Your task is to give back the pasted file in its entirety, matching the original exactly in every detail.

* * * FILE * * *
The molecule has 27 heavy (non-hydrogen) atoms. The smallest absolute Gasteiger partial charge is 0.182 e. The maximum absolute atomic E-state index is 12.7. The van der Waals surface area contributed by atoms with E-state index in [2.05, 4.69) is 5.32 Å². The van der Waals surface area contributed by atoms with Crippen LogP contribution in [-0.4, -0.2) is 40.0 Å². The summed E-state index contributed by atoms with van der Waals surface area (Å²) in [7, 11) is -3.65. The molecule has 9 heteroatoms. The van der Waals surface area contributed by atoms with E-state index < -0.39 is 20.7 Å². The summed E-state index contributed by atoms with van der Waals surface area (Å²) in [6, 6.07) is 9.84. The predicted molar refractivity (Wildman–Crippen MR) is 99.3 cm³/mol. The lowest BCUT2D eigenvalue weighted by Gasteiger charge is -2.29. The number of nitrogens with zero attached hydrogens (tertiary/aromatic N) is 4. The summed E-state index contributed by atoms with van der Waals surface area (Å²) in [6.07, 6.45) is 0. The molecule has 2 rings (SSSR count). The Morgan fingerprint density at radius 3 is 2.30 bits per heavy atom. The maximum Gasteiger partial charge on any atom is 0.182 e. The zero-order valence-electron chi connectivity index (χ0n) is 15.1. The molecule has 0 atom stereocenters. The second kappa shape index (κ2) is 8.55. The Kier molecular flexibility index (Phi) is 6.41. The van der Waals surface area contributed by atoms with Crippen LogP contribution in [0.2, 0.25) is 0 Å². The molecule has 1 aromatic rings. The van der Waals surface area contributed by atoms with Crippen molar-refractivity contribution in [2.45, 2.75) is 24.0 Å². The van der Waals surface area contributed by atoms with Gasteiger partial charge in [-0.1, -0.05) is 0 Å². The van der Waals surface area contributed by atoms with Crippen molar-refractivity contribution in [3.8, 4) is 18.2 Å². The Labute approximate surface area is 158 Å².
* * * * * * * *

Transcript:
The molecule has 27 heavy (non-hydrogen) atoms. The smallest absolute Gasteiger partial charge is 0.182 e. The maximum absolute atomic E-state index is 12.7. The van der Waals surface area contributed by atoms with E-state index in [2.05, 4.69) is 5.32 Å². The van der Waals surface area contributed by atoms with Crippen LogP contribution in [-0.4, -0.2) is 40.0 Å². The summed E-state index contributed by atoms with van der Waals surface area (Å²) in [7, 11) is -3.65. The molecule has 9 heteroatoms. The van der Waals surface area contributed by atoms with E-state index < -0.39 is 20.7 Å². The summed E-state index contributed by atoms with van der Waals surface area (Å²) in [6, 6.07) is 9.84. The predicted molar refractivity (Wildman–Crippen MR) is 99.3 cm³/mol. The lowest BCUT2D eigenvalue weighted by Gasteiger charge is -2.29. The number of nitrogens with zero attached hydrogens (tertiary/aromatic N) is 4. The summed E-state index contributed by atoms with van der Waals surface area (Å²) in [6.07, 6.45) is 0. The molecule has 2 rings (SSSR count). The Morgan fingerprint density at radius 3 is 2.30 bits per heavy atom. The maximum Gasteiger partial charge on any atom is 0.182 e. The zero-order valence-electron chi connectivity index (χ0n) is 15.1. The molecule has 0 atom stereocenters. The second kappa shape index (κ2) is 8.55. The Kier molecular flexibility index (Phi) is 6.41. The van der Waals surface area contributed by atoms with Crippen LogP contribution in [0.2, 0.25) is 0 Å². The molecule has 1 aromatic rings. The van der Waals surface area contributed by atoms with Crippen molar-refractivity contribution in [2.45, 2.75) is 24.0 Å². The van der Waals surface area contributed by atoms with Gasteiger partial charge in [-0.1, -0.05) is 0 Å². The van der Waals surface area contributed by atoms with Crippen molar-refractivity contribution in [3.8, 4) is 18.2 Å². The Labute approximate surface area is 158 Å².